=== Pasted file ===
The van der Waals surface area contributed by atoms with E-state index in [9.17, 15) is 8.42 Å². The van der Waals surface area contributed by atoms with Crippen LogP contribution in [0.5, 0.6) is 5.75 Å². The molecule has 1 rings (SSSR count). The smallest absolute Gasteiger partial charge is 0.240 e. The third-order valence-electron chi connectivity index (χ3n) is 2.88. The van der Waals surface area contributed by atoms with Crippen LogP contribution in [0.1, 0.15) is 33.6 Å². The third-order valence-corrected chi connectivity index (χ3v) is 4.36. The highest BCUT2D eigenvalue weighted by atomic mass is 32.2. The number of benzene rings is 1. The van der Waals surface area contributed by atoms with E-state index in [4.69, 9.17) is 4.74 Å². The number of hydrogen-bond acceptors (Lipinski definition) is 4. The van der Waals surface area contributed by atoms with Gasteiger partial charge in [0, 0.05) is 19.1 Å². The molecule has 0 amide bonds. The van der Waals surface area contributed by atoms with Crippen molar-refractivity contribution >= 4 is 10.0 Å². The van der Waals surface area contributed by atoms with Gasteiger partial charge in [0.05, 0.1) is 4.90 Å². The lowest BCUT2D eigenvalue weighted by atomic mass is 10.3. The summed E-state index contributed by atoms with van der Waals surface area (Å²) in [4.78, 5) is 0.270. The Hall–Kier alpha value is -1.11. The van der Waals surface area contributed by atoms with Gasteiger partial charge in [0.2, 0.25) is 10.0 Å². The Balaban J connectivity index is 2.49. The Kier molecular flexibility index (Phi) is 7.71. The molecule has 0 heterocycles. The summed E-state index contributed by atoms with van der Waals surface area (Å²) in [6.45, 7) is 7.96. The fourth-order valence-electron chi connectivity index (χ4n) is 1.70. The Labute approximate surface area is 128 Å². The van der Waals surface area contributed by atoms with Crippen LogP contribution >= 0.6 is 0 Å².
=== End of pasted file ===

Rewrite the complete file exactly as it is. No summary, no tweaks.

The van der Waals surface area contributed by atoms with E-state index in [9.17, 15) is 8.42 Å². The van der Waals surface area contributed by atoms with Crippen LogP contribution in [0.5, 0.6) is 5.75 Å². The molecule has 1 rings (SSSR count). The smallest absolute Gasteiger partial charge is 0.240 e. The third-order valence-electron chi connectivity index (χ3n) is 2.88. The van der Waals surface area contributed by atoms with Crippen LogP contribution in [0.1, 0.15) is 33.6 Å². The third-order valence-corrected chi connectivity index (χ3v) is 4.36. The highest BCUT2D eigenvalue weighted by atomic mass is 32.2. The number of benzene rings is 1. The van der Waals surface area contributed by atoms with E-state index in [4.69, 9.17) is 4.74 Å². The number of hydrogen-bond acceptors (Lipinski definition) is 4. The van der Waals surface area contributed by atoms with Gasteiger partial charge in [0, 0.05) is 19.1 Å². The molecule has 0 amide bonds. The van der Waals surface area contributed by atoms with Crippen molar-refractivity contribution >= 4 is 10.0 Å². The van der Waals surface area contributed by atoms with Gasteiger partial charge in [0.05, 0.1) is 4.90 Å². The lowest BCUT2D eigenvalue weighted by atomic mass is 10.3. The summed E-state index contributed by atoms with van der Waals surface area (Å²) in [4.78, 5) is 0.270. The Hall–Kier alpha value is -1.11. The van der Waals surface area contributed by atoms with Gasteiger partial charge in [0.2, 0.25) is 10.0 Å². The Balaban J connectivity index is 2.49. The Kier molecular flexibility index (Phi) is 7.71. The molecule has 0 heterocycles. The summed E-state index contributed by atoms with van der Waals surface area (Å²) in [6.45, 7) is 7.96. The fourth-order valence-electron chi connectivity index (χ4n) is 1.70. The Labute approximate surface area is 128 Å². The van der Waals surface area contributed by atoms with Crippen LogP contribution >= 0.6 is 0 Å².